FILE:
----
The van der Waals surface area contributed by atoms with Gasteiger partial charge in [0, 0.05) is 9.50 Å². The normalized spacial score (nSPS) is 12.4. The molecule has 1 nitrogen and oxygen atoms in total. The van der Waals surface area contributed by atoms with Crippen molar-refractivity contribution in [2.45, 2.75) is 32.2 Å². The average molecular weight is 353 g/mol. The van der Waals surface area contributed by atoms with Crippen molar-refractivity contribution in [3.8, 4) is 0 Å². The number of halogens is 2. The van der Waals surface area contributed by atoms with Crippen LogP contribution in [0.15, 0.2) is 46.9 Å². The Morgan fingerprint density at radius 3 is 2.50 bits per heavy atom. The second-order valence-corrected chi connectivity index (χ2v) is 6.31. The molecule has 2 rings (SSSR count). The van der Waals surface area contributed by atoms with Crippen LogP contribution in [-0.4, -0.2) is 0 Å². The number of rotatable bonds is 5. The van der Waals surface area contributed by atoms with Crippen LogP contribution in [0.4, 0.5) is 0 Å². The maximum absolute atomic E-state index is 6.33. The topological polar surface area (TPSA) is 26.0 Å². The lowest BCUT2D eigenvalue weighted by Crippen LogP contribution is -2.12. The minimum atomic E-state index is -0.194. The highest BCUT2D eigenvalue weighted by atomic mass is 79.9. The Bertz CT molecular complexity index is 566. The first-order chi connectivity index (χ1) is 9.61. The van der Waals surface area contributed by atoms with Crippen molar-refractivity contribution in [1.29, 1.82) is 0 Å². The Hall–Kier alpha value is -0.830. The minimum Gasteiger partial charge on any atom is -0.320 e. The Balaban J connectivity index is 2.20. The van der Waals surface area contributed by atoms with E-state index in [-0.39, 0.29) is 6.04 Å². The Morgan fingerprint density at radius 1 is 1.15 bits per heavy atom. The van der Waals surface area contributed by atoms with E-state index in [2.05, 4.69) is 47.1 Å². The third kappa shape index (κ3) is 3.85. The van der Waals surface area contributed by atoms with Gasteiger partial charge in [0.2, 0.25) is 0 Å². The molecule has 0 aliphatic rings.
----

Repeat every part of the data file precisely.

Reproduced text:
The van der Waals surface area contributed by atoms with Gasteiger partial charge in [0, 0.05) is 9.50 Å². The normalized spacial score (nSPS) is 12.4. The molecule has 1 nitrogen and oxygen atoms in total. The van der Waals surface area contributed by atoms with Crippen molar-refractivity contribution in [2.45, 2.75) is 32.2 Å². The average molecular weight is 353 g/mol. The van der Waals surface area contributed by atoms with Crippen molar-refractivity contribution in [3.8, 4) is 0 Å². The number of halogens is 2. The van der Waals surface area contributed by atoms with Crippen LogP contribution in [0.15, 0.2) is 46.9 Å². The Morgan fingerprint density at radius 3 is 2.50 bits per heavy atom. The second-order valence-corrected chi connectivity index (χ2v) is 6.31. The molecule has 2 rings (SSSR count). The van der Waals surface area contributed by atoms with Crippen LogP contribution in [-0.4, -0.2) is 0 Å². The number of rotatable bonds is 5. The van der Waals surface area contributed by atoms with Crippen LogP contribution in [0.4, 0.5) is 0 Å². The maximum absolute atomic E-state index is 6.33. The topological polar surface area (TPSA) is 26.0 Å². The lowest BCUT2D eigenvalue weighted by Crippen LogP contribution is -2.12. The minimum atomic E-state index is -0.194. The highest BCUT2D eigenvalue weighted by atomic mass is 79.9. The Bertz CT molecular complexity index is 566. The first-order chi connectivity index (χ1) is 9.61. The van der Waals surface area contributed by atoms with Crippen molar-refractivity contribution in [1.29, 1.82) is 0 Å². The Hall–Kier alpha value is -0.830. The minimum Gasteiger partial charge on any atom is -0.320 e. The Balaban J connectivity index is 2.20. The van der Waals surface area contributed by atoms with E-state index in [-0.39, 0.29) is 6.04 Å². The Morgan fingerprint density at radius 1 is 1.15 bits per heavy atom. The van der Waals surface area contributed by atoms with E-state index in [2.05, 4.69) is 47.1 Å². The third kappa shape index (κ3) is 3.85. The van der Waals surface area contributed by atoms with Gasteiger partial charge in [0.2, 0.25) is 0 Å². The molecule has 0 aliphatic rings.